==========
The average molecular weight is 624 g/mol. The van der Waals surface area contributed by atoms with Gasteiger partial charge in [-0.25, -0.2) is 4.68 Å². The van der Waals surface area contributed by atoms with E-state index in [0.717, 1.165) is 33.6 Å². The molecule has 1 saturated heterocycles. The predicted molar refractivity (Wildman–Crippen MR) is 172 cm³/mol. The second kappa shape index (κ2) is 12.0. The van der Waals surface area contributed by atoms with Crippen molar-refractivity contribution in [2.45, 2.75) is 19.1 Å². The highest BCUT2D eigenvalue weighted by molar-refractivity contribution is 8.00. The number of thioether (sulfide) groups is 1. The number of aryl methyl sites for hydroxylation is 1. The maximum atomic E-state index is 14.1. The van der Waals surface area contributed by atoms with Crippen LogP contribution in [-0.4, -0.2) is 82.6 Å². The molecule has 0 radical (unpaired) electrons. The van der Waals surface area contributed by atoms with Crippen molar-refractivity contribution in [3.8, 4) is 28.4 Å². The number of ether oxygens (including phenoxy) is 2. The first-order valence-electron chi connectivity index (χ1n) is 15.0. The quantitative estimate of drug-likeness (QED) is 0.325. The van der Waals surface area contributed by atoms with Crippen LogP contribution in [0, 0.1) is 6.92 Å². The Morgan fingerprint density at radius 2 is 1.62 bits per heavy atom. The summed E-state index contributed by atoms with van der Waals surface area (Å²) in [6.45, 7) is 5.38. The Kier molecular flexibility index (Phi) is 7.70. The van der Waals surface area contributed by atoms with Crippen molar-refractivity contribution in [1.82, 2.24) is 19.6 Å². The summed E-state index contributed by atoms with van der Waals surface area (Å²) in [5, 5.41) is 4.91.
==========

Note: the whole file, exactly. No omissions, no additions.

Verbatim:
The average molecular weight is 624 g/mol. The van der Waals surface area contributed by atoms with Gasteiger partial charge in [-0.25, -0.2) is 4.68 Å². The van der Waals surface area contributed by atoms with E-state index in [0.717, 1.165) is 33.6 Å². The molecule has 1 saturated heterocycles. The predicted molar refractivity (Wildman–Crippen MR) is 172 cm³/mol. The second kappa shape index (κ2) is 12.0. The van der Waals surface area contributed by atoms with Crippen molar-refractivity contribution in [2.45, 2.75) is 19.1 Å². The highest BCUT2D eigenvalue weighted by molar-refractivity contribution is 8.00. The number of thioether (sulfide) groups is 1. The number of aryl methyl sites for hydroxylation is 1. The maximum atomic E-state index is 14.1. The van der Waals surface area contributed by atoms with Crippen LogP contribution in [-0.4, -0.2) is 82.6 Å². The molecule has 0 radical (unpaired) electrons. The van der Waals surface area contributed by atoms with Crippen molar-refractivity contribution in [3.8, 4) is 28.4 Å². The number of ether oxygens (including phenoxy) is 2. The first-order valence-electron chi connectivity index (χ1n) is 15.0. The quantitative estimate of drug-likeness (QED) is 0.325. The van der Waals surface area contributed by atoms with Crippen LogP contribution in [0, 0.1) is 6.92 Å². The Morgan fingerprint density at radius 2 is 1.62 bits per heavy atom. The summed E-state index contributed by atoms with van der Waals surface area (Å²) in [6.45, 7) is 5.38. The Kier molecular flexibility index (Phi) is 7.70. The van der Waals surface area contributed by atoms with Crippen molar-refractivity contribution in [1.82, 2.24) is 19.6 Å². The summed E-state index contributed by atoms with van der Waals surface area (Å²) in [5, 5.41) is 4.91.